Besides electric rickshaws, electric mobility in public transport such as electric buses also offer many value propositions to Indian cities as they are more efficient, more quite, cleaner and are known to be increasingly cost effective. The government think tank Niti Aayog had proposed that India aims to electrify 30% of its vehicle fleets by 2030. Buses, which are over 1.5 million in India, are considered one of the leading segments to drive the electrification change.
According to a report by the Department of Heavy Industry (DHI) under the Ministry of Heavy Industries and Public Enterprises and Rocky Mountain Institute India, if four out of 10 buses sold in India are electric by 2030, India could become the second largest e-bus market in the world after China.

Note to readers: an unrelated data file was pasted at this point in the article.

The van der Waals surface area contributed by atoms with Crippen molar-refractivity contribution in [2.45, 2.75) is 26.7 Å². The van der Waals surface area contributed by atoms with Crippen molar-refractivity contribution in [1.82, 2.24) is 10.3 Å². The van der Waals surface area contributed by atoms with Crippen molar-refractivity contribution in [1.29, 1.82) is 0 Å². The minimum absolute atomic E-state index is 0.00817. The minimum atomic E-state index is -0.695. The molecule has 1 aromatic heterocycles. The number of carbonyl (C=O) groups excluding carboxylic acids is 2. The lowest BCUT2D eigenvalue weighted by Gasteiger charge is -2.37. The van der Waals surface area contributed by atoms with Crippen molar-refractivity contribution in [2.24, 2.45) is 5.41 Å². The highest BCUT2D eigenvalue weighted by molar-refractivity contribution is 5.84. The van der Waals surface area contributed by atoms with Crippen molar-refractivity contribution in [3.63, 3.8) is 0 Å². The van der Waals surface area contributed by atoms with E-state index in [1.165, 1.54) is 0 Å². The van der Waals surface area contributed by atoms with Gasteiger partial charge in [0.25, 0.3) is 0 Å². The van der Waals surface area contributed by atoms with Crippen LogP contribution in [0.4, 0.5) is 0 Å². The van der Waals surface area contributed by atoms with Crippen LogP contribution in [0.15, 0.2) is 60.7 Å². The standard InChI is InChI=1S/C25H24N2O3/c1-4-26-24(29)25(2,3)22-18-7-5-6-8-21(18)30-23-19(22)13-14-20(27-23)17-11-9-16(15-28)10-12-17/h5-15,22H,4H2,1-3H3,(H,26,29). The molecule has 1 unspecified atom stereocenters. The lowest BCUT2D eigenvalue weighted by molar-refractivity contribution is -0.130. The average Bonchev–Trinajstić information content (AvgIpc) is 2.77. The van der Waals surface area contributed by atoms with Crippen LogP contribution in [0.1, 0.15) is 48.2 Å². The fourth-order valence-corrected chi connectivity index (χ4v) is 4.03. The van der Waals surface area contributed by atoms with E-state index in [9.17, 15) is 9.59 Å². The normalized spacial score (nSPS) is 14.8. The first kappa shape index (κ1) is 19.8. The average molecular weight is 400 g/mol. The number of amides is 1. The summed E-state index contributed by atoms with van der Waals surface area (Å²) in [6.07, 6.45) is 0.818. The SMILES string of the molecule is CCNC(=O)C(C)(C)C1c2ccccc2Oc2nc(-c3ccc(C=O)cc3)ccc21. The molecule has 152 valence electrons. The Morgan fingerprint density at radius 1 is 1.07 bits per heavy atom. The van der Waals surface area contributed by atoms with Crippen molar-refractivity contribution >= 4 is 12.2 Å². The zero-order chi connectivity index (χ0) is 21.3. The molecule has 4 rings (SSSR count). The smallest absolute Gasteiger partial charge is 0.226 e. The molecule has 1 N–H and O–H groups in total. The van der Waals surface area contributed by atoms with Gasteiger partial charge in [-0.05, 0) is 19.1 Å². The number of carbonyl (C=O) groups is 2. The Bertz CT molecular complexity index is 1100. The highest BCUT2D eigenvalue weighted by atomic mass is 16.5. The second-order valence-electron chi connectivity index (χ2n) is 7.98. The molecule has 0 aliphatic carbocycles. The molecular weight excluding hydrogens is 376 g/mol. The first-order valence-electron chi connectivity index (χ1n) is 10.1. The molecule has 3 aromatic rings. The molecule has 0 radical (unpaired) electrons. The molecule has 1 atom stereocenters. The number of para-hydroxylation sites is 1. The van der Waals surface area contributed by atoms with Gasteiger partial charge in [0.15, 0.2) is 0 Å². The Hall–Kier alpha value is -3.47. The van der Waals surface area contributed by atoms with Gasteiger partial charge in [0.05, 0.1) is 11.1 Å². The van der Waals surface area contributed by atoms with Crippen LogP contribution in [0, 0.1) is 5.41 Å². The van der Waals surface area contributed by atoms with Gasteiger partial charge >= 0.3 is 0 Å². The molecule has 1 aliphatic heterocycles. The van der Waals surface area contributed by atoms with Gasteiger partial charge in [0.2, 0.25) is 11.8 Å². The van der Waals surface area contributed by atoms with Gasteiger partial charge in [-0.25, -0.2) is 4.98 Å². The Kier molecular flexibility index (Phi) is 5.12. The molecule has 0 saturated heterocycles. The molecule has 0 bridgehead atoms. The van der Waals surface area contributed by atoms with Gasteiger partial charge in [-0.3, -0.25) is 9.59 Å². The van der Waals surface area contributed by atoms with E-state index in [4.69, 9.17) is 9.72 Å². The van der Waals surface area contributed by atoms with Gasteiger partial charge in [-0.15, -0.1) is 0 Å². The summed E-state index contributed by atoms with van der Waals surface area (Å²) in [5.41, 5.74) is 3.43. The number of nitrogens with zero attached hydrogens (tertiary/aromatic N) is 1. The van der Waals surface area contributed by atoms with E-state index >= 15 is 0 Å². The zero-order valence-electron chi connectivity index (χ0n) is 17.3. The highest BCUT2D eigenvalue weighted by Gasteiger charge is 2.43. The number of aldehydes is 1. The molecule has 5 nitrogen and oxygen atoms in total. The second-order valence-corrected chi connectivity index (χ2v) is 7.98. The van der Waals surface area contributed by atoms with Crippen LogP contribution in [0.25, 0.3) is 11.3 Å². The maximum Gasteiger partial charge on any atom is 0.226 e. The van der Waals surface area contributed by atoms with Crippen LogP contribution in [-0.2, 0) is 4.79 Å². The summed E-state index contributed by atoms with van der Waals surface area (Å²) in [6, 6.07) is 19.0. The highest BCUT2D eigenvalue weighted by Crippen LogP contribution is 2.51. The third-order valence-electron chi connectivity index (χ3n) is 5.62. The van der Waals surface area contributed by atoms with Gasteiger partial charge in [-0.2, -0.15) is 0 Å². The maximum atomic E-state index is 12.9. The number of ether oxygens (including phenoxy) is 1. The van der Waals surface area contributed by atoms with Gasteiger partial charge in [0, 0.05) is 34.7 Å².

According to Srinivas Potukuchi, Co-Founder & COO, Mozev, it is a hugely fragmented market with only 10-12% buses run by state transport undertaking and the rest by private operators.
“Here, the economics are extremely competitive. Mozev focuses specifically on intercity travel or the tourist segment. This again is dominated by private operators. Why this segment becomes very attractive from an electrification perspective is because the buses can do about 400-600 kilometres a day, and if you are spreading the asset at that level, it makes for very favorable cost economics,” he said.
Adding to his thought of why the economics around the electric bus market is compelling, Srinivas explained that 85% of the market is where one-way routes are less than 400-500 km and there are existing technologies which can perfectly serve this segment. He added that a private bus operator who runs on a cash-to-cash basis has 2x times the surplus left when working with electric buses over diesel ones.